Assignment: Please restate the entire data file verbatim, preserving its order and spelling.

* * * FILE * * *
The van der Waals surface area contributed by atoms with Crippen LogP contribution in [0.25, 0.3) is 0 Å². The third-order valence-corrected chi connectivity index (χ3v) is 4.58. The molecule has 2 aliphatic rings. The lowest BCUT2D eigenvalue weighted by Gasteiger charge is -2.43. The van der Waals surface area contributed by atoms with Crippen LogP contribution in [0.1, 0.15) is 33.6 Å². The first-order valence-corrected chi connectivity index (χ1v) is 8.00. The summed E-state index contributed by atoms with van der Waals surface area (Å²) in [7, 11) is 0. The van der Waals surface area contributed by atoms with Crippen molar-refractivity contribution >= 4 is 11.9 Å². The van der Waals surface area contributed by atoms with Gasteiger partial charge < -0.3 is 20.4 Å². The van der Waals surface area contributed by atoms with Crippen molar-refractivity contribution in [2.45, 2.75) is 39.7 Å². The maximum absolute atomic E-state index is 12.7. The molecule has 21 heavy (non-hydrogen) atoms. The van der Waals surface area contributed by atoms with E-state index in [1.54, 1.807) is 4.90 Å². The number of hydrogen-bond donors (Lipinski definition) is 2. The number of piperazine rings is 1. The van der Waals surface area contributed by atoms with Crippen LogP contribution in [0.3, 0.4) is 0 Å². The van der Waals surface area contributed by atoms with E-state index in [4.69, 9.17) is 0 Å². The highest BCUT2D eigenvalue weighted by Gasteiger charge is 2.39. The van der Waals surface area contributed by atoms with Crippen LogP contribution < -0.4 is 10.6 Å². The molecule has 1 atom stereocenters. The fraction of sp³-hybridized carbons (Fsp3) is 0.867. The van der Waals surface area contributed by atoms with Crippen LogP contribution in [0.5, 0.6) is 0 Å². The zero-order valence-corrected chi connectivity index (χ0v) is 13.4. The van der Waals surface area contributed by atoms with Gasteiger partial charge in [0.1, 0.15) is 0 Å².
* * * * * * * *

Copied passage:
The van der Waals surface area contributed by atoms with Crippen LogP contribution in [0.25, 0.3) is 0 Å². The third-order valence-corrected chi connectivity index (χ3v) is 4.58. The molecule has 2 aliphatic rings. The lowest BCUT2D eigenvalue weighted by Gasteiger charge is -2.43. The van der Waals surface area contributed by atoms with Crippen LogP contribution in [0.1, 0.15) is 33.6 Å². The first-order valence-corrected chi connectivity index (χ1v) is 8.00. The summed E-state index contributed by atoms with van der Waals surface area (Å²) in [7, 11) is 0. The van der Waals surface area contributed by atoms with Crippen molar-refractivity contribution >= 4 is 11.9 Å². The van der Waals surface area contributed by atoms with Gasteiger partial charge < -0.3 is 20.4 Å². The van der Waals surface area contributed by atoms with Crippen molar-refractivity contribution in [2.45, 2.75) is 39.7 Å². The maximum absolute atomic E-state index is 12.7. The molecule has 21 heavy (non-hydrogen) atoms. The van der Waals surface area contributed by atoms with E-state index in [1.54, 1.807) is 4.90 Å². The number of hydrogen-bond donors (Lipinski definition) is 2. The number of piperazine rings is 1. The van der Waals surface area contributed by atoms with Crippen LogP contribution in [0.3, 0.4) is 0 Å². The van der Waals surface area contributed by atoms with E-state index in [4.69, 9.17) is 0 Å². The highest BCUT2D eigenvalue weighted by Gasteiger charge is 2.39. The van der Waals surface area contributed by atoms with Crippen LogP contribution < -0.4 is 10.6 Å². The molecule has 1 atom stereocenters. The fraction of sp³-hybridized carbons (Fsp3) is 0.867. The van der Waals surface area contributed by atoms with Crippen LogP contribution in [0.5, 0.6) is 0 Å². The zero-order valence-corrected chi connectivity index (χ0v) is 13.4. The van der Waals surface area contributed by atoms with Gasteiger partial charge in [0.1, 0.15) is 0 Å².